A group of business owners and west Bloomington advocates has launched an effort to bring a full service grocery store and shopping plaza to that part of the community.
The new West Market Street Council wants to take over the plaza at the southeast corrner of West Market and Howard streets, where the former Pop's Grocery convenience store recently closed.
Arthur Haynes is owner of Silverback Apparel in Bloomington and is president of CHARM Inc., which stands for Community Humanitarian Assistance Revitalization and Mentorship. He helped create the council with Laurie Bell, who wrote a recent essay on West Bloomington’s status as a food desert titled “Recipe for Disaster: Food Desert in the Heartland of America.”
Haynes and Bell unveiled their proposal Tuesday at the Feeding The Cities Bloomington-Normal Food Summit at First Christian Church in Bloomington.
Haynes told GLT's Sound Ideas he believes a grocery store that west Bloomington residents could easily access would be successful.
He estimated at least 60 percent of residents in the neighborhood live off a fixed income and lack access to a full-service grocery store.
“Every dollar that they have is rationed to get through to the next paycheck,” Haynes said. “If a person has to take $5 or $10 out of that rationed fund account to put it toward a taxicab or a bus to get to the grocery store, they are putting themselves in a situation where I either have food in the refrigerator or have my light on.”
Bell noted a McLean County Regional Planning Commission study in 2015 identified the area as a food desert.
“That plan is sitting there but it’s no one’s responsibility to do anything about it,” Bell declared. “There’s words, there’s all kinds of things that go with it, there’s fancy renderings of what it could be like, but it’s absolutely nobody’s business to do anything about it.”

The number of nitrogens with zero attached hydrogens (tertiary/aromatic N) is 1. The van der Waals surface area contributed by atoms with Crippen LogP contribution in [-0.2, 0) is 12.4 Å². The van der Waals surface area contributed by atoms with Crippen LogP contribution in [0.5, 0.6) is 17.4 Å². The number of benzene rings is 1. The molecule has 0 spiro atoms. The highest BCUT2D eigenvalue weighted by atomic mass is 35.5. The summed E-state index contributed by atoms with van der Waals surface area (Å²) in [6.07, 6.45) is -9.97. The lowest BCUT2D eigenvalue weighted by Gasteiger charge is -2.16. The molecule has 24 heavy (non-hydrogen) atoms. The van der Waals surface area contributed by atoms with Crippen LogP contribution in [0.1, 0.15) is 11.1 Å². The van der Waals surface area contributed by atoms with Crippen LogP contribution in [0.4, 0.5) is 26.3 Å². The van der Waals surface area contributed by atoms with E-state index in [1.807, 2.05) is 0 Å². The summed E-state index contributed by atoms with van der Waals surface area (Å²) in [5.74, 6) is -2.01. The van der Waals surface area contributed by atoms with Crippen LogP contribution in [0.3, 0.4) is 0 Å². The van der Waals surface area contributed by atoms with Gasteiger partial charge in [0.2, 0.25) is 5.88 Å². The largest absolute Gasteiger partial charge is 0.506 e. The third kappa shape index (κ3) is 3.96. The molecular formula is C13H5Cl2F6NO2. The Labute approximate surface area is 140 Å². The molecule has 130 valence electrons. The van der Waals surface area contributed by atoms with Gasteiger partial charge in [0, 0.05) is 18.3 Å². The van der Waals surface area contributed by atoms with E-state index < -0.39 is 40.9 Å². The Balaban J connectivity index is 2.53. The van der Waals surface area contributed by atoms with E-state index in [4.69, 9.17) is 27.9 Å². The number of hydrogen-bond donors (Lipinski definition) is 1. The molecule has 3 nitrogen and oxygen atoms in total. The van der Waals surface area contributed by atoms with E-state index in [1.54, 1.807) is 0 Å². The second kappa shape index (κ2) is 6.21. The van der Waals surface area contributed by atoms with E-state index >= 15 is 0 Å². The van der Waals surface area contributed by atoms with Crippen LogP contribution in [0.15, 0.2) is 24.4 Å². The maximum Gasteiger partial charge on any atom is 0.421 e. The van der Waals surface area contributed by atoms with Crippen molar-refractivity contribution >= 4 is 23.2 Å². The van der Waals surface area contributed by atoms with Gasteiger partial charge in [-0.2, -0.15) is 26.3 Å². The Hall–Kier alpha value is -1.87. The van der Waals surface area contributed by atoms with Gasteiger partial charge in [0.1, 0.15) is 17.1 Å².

Bell said it will need at least $500,000 to take over the plaza property and do some building rehab. She said the group is in talks with the plaza’s owner to buy the property and undergo renovations. She said there’s no definitive plan for who would open or run the grocery store.
Haynes indicated Bloomington Mayor Tari Renner “enthusiastically supports the concept" and added the city’s Economic Development Coordinator Austin Grammer has been involved in the group’s discussions, along with the West Bloomington Revitalization Project, Prairie State Legal Services and Bloomington attorney and Bloomington City Council candidate Jeff Crabill.
Renner called the project a “step in the right direction” and suggested the city might offer sales tax breaks for a limited time for such a business to get off the ground.
“Usually (the city council) would say, 'Tell us what you need.' It doesn’t mean we are going to give it to you,” Renner said. “Tell us what you need and make clear some of your benefits, the benefits you are going to provide to the community.”
The city in 2015 pledged a 10-year sales tax rebate and five-year property tax abatement totaling $149,000 for Green Top Grocery in the advance of the co-op grocery store's opening in 2017.
Haynes and Bell said there’s no timeline for when funding would be secured or any renovations to begin.
The group plans to update its projects on its Facebook page and other social media.
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